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This is James Joyce fired out of a cannon. An impressive demonstration of narrative athleticism by the talented John Lee does not compensate for a lengthy difficult listen and lack of nuance. It may possibly have been compressed in post production on the other hand to squeeze it into a certain time frame in which case they should de-compress it and re-publish. The nuance might bloom once it has air. 60% speed should do it. Then you might have a great audio.
14 of 14 people found this review helpful
The reading is magnificent. Through the crowded pages and episodes of literally hundreds of characters, the narrator, John Lee, manages to catch in all their tones, quirks, and color the distinct voices of each. His inflection, pitch, and cadence is clear and deadly accurate. Not only are the rolling rhythms of Joyce's prose maintained with uncanny naturalness--thoughts are recognizable as such (not merely rendered as captioned overlays) and the tones, timbres, moods, and motives of the enormous flood of speech are rendered in as richly and varied accents as they would if one were walking the streets of Dublin.
From heavy Latinate meditations to the onomatopoeic replication of linotype machines in the newspaper office and the raucous imitation of a gramophone recording of a deceased grandfather, Lee's renderings are palpably believable as both the realities they represent and, more importantly, as empathetic interpretations of the individual hearts and minds they issue from.
I was first a bit wary of the lower cost and ratings of this version compared with the nearly tripled price of the most reviewed recording (who knows what they were thinking), but after listening to the provided sample of its long stretches of rushed and flattened monotone and hokey interpolated music recordings, I moved on to find this gem. It does what Joyce's greatest gift does--bring the full panorama of humanity to life purely through language.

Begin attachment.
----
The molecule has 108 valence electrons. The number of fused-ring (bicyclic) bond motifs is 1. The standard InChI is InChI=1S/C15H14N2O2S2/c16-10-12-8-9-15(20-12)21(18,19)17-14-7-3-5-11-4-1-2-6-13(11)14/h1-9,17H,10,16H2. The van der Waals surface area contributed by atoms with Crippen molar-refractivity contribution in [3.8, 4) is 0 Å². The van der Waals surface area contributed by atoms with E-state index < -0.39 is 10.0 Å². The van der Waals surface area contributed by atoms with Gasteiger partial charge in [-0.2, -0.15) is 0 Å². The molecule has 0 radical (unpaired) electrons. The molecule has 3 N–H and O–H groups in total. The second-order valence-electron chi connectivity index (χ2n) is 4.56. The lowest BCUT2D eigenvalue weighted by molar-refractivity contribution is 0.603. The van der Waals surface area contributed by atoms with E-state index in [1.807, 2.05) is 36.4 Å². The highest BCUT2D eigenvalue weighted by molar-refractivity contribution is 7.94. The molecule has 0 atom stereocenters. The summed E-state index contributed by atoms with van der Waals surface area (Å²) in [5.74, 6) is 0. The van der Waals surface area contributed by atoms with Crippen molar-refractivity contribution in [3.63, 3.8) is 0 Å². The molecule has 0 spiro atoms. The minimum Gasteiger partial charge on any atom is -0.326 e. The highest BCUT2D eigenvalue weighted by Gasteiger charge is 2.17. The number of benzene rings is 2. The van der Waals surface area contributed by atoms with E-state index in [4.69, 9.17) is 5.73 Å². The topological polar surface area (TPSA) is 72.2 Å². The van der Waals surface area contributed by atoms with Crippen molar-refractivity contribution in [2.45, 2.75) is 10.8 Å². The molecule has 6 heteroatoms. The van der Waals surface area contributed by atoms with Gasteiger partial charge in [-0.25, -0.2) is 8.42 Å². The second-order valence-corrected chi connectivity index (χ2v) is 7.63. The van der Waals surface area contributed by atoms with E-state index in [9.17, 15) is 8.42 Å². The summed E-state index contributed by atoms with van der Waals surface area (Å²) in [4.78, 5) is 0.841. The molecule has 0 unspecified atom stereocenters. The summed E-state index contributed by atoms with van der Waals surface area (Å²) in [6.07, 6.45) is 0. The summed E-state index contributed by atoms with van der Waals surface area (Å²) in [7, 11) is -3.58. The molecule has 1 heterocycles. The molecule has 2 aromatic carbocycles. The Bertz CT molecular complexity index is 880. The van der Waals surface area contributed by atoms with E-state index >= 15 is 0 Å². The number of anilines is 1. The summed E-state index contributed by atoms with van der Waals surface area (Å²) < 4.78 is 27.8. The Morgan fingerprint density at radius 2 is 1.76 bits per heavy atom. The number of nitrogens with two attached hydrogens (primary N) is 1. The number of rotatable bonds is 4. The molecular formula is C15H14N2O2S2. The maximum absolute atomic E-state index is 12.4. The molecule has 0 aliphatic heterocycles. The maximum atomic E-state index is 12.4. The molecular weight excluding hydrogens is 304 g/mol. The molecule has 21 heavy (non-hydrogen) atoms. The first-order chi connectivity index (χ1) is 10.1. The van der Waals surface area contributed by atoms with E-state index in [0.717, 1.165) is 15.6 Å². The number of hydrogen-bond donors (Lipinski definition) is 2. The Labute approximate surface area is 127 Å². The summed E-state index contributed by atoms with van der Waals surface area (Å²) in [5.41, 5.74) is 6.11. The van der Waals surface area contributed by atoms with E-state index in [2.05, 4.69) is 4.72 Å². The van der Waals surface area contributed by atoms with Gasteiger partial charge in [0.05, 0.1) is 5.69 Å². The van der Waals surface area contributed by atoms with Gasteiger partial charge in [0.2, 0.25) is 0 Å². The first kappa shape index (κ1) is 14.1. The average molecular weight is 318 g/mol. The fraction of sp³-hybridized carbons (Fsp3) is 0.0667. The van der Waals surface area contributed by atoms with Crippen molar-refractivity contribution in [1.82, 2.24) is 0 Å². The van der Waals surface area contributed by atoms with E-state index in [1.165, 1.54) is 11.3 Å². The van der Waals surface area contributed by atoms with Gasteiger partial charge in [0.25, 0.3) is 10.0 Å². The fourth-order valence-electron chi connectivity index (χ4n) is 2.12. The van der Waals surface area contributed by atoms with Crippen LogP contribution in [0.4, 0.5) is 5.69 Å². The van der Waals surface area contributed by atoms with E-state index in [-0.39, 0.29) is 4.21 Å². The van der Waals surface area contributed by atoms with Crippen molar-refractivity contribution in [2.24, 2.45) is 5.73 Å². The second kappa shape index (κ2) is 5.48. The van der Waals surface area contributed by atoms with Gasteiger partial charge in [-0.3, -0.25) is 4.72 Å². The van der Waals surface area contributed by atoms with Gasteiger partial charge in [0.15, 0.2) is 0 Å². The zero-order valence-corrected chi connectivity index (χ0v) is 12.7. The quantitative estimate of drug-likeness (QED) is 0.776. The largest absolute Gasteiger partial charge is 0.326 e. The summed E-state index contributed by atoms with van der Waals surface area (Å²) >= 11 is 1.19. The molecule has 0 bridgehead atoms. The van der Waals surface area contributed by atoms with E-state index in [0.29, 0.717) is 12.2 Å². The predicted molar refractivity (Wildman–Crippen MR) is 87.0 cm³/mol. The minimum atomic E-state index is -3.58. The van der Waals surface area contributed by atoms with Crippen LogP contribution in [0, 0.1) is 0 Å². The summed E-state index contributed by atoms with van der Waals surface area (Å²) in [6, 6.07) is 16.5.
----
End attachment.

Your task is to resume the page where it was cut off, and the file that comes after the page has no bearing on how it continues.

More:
22 of 23 people found this review helpful
John Lee has done an excellent job in reading this great book.
There were a few minor errors in the pronounciation of placenames (e.g Killiny pron as 'Kill-in-ey' instead of ''Kill-ine-ey') but they would only be obvious to an Irish person and in no way does it detract from the enjoyment of John's very fine narration.
This audio-book is ideal for the 'Ulysses' novice (but be sure to read some of the many guides to the novel also - you don't set out to climb Mount Everest without doing some homework) as well as for those of us who already love it. It is a marvelous, witty, life-enhancing, enjoyable work and this comes through in this excellent audio version.
10 of 10 people found this review helpful
I have just finished this epic novel by James Joyce and whilst it was a marathon, I have achieved another goal in my must read (or listen to) list of great books. I don't pretend to understand all of this complex work (in fact I would say 50% of it was most incomprehensible to me) but what I did understand I enjoyed immensely. John Lee is a magnificent narrator and the book is read in a most ear pleasing manner. My only criticism is that being born in Dublin myself, I noticed a lot of incorrect pronunciations of both Street and Place names but this was only a minor irk. For all those people who have always wanted to read Ulysses, this is the way to do it.
3 of 3 people found this review helpful
My expectations were high for this book based on several online literary reviews, but the narration is extremely hard to follow and the character voices employed are indistinguishable from each other. The end result has been that you simply cannot figure out what the story is about!
3 of 4 people found this review helpful